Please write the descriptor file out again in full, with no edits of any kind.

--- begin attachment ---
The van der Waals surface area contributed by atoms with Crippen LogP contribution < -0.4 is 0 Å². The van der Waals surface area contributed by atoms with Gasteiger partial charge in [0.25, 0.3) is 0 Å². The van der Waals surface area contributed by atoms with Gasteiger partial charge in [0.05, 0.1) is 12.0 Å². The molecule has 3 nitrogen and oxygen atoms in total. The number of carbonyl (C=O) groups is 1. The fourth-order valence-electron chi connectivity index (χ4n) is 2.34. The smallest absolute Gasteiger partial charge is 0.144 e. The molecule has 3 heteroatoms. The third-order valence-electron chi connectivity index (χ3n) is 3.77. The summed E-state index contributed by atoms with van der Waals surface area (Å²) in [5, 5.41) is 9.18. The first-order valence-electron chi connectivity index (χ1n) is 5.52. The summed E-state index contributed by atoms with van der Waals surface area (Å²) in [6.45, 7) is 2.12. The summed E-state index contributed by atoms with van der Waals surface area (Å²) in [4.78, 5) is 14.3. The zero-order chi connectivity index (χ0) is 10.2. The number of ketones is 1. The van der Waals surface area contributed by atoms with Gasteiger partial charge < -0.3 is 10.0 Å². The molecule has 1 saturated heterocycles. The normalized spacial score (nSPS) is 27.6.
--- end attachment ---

The van der Waals surface area contributed by atoms with Crippen LogP contribution < -0.4 is 0 Å². The van der Waals surface area contributed by atoms with Gasteiger partial charge in [0.25, 0.3) is 0 Å². The van der Waals surface area contributed by atoms with Gasteiger partial charge in [0.05, 0.1) is 12.0 Å². The molecule has 3 nitrogen and oxygen atoms in total. The number of carbonyl (C=O) groups is 1. The fourth-order valence-electron chi connectivity index (χ4n) is 2.34. The smallest absolute Gasteiger partial charge is 0.144 e. The molecule has 3 heteroatoms. The third-order valence-electron chi connectivity index (χ3n) is 3.77. The summed E-state index contributed by atoms with van der Waals surface area (Å²) in [5, 5.41) is 9.18. The first-order valence-electron chi connectivity index (χ1n) is 5.52. The summed E-state index contributed by atoms with van der Waals surface area (Å²) in [6.45, 7) is 2.12. The summed E-state index contributed by atoms with van der Waals surface area (Å²) in [4.78, 5) is 14.3. The zero-order chi connectivity index (χ0) is 10.2. The number of ketones is 1. The van der Waals surface area contributed by atoms with Gasteiger partial charge < -0.3 is 10.0 Å². The molecule has 1 saturated heterocycles. The normalized spacial score (nSPS) is 27.6.